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How COVID-19 Vaccines Work | Safety Guides to Know Of

To understand how COVID-19 vaccines work, it helps to first look at how our bodies fight illness. When germs, such as the virus that causes COVID-19, invade our bodies, they attack and multiply. This invasion, called an infection, is what causes illness. The same case applies to COVID-19, and that’s why it’s important to stay cautious.

Additionally, COVID-19 vaccines do not change or interact with your DNA in any way. Both mRNA and viral vector COVID-19 vaccines deliver instructions (genetic material) to our cells to start building protection against the virus that causes COVID-19. In this article, we’ll look into details of how COVID-19 Vaccines work.

How COVID-19 Vaccines Work

The good news is that; the COVID-19 vaccines material never enters the nucleus of the cell — which is where our DNA is kept. Equally important, none of the authorized and recommended COVID-19 vaccines cause you to test positive on viral tests — which are used to see if you have a current infection.​ Let’s now have a look at how COVID-19 vaccines work in detail.

What Are COVID-19 Vaccines? 

First of all, the COVID-19 vaccine introduction toolbox equips all countries to prepare for and implement COVID-19 vaccination by providing guidance, tools, and training. This toolbox is intended to support Ministries of Health, health workers, partner organizations, and other stakeholders.

However, the federal government (e.g. Kenya) does not mandate (require) vaccination for people. Additionally, CDC does not maintain or monitor a person’s vaccination records. Whether a state or local government or employer, for example, can require or mandate COVID-19 vaccination is a matter of state or another applicable law external icon.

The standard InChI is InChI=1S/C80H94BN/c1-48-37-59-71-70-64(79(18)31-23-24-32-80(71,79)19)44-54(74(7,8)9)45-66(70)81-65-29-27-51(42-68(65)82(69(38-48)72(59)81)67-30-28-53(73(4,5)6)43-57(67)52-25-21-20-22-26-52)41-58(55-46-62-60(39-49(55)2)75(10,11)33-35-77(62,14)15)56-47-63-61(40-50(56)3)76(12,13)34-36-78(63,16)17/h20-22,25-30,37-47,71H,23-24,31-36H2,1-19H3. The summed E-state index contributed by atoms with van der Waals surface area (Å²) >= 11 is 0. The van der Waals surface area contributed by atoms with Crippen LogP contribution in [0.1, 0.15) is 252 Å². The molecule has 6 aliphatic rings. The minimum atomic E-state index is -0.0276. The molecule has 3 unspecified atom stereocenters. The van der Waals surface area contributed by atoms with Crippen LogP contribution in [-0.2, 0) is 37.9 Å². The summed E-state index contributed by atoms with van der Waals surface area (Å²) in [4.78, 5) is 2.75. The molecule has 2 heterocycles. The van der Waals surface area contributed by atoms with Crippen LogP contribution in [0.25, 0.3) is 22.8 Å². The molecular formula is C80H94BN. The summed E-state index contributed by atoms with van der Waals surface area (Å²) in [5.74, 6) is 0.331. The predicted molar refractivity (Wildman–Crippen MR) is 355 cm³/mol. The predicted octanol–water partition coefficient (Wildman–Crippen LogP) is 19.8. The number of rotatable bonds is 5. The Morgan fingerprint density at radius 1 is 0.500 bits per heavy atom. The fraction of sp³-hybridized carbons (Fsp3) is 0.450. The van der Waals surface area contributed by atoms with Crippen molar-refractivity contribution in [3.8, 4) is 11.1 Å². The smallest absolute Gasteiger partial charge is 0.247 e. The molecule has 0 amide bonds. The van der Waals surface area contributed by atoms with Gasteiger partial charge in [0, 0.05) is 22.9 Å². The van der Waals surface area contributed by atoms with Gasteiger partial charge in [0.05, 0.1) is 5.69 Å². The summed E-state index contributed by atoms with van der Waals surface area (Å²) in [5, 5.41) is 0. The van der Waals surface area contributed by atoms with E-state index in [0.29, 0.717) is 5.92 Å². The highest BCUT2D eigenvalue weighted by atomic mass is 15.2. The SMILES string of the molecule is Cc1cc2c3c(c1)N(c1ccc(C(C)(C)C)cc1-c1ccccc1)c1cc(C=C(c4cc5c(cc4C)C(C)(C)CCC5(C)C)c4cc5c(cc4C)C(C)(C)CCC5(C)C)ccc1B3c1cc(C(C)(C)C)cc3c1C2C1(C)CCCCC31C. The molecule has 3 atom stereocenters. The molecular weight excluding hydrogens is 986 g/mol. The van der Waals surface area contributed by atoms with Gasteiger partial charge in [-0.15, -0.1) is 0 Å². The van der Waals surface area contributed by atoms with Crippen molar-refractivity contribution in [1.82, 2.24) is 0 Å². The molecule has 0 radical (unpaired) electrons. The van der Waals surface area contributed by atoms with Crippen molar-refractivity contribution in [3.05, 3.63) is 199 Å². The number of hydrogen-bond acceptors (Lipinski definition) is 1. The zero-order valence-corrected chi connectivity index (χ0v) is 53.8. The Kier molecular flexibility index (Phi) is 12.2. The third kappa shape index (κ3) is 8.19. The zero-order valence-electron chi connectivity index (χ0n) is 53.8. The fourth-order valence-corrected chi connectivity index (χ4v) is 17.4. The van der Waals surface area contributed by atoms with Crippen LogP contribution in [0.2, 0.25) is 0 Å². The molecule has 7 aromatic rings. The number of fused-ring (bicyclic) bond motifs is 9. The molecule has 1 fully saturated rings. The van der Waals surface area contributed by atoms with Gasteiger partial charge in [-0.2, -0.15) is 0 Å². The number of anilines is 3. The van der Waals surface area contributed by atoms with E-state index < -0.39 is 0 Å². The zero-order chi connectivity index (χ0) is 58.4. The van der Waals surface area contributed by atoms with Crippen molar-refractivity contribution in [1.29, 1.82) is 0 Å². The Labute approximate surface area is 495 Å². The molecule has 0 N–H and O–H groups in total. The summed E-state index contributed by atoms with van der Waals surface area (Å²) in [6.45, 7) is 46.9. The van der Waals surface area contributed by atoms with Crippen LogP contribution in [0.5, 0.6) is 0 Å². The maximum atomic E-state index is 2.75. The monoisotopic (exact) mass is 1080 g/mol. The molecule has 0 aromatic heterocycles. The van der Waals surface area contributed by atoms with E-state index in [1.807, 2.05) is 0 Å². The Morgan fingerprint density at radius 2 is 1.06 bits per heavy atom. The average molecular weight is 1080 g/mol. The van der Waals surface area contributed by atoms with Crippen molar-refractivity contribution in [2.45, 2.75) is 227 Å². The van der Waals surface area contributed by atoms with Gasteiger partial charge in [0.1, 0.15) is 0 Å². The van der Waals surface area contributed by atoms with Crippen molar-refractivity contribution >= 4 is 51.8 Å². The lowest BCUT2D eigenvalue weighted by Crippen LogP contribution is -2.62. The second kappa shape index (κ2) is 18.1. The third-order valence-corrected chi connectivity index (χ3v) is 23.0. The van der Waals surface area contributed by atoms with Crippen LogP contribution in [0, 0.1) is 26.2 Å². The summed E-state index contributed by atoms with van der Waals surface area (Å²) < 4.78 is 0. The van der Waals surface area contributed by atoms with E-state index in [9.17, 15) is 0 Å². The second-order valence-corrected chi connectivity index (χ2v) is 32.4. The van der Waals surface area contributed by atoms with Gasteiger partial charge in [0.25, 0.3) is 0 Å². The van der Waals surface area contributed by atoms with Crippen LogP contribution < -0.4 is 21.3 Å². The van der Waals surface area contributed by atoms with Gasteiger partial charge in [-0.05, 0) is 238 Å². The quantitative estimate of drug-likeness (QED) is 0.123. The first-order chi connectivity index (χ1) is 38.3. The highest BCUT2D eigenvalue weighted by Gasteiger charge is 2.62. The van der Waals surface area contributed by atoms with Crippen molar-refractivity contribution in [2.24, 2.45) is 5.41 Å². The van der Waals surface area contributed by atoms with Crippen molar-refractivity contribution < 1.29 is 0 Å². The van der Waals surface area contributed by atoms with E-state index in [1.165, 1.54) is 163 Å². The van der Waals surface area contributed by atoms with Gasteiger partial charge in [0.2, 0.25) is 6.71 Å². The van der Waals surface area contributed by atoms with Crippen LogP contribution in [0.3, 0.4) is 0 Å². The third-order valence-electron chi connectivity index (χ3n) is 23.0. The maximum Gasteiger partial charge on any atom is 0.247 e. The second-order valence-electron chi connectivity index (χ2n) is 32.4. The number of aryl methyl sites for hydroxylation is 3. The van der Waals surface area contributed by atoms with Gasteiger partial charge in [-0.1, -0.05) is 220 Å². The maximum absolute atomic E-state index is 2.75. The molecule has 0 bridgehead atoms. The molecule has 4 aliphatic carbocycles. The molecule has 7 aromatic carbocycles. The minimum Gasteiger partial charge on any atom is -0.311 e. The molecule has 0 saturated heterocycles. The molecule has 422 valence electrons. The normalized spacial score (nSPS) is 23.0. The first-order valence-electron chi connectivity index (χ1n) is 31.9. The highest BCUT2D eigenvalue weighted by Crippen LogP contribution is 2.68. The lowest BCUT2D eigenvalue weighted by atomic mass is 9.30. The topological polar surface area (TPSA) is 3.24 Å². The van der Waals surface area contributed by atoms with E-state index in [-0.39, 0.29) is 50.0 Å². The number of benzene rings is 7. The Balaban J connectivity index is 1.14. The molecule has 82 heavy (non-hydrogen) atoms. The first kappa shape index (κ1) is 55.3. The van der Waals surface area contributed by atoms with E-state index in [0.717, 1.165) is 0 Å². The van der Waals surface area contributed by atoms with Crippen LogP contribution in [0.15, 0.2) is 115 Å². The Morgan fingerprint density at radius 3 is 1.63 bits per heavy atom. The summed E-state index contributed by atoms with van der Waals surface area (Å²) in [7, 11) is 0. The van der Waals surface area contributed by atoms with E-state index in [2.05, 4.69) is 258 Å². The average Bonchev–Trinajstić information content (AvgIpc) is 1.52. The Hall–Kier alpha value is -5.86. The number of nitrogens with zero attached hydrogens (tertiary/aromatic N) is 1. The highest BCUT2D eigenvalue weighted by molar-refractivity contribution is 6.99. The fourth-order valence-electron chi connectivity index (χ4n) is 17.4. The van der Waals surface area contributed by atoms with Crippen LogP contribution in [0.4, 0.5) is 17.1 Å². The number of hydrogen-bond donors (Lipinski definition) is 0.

Secondly, it’s important to realize, none of the authorized COVID-19 vaccines contain the live virus that causes COVID-19. Meaning, that a COVID-19 vaccine cannot make you sick with COVID-19. COVID-19 vaccines teach our immune systems how to recognize and fight the virus that causes COVID-19.

Sometimes, this process can cause symptoms, such as fever. But, these symptoms are normal! And they are signs that our body is building protection against the virus that causes COVID-19.

Related: COVID-19 Pandemic | 10 Protective guides you need so far

Basically, there are strict protections in place to help ensure the safety of all COVID-19 vaccines. Before receiving validation from WHO and national regulatory agencies, COVID-19 vaccines must undergo rigorous testing in clinical trials. In order to prove that they meet internationally agreed benchmarks for safety and efficacy.

As with all vaccines, WHO and regulatory authorities will continuously monitor the use of COVID-19 vaccines too. More so, in order to identify and respond to any safety issues that might arise, and through that process to assure they remain safe for use around the world.

What You Need to Know:
  • COVID-19 vaccines are safe and effective.
  • You may have side effects after vaccination, but these are normal.
  • It typically takes two weeks after you are fully vaccinated for the body to build protection (immunity) against the virus.
  • If you are not vaccinated, find a vaccine. But, keep taking all precautions until you are fully vaccinated.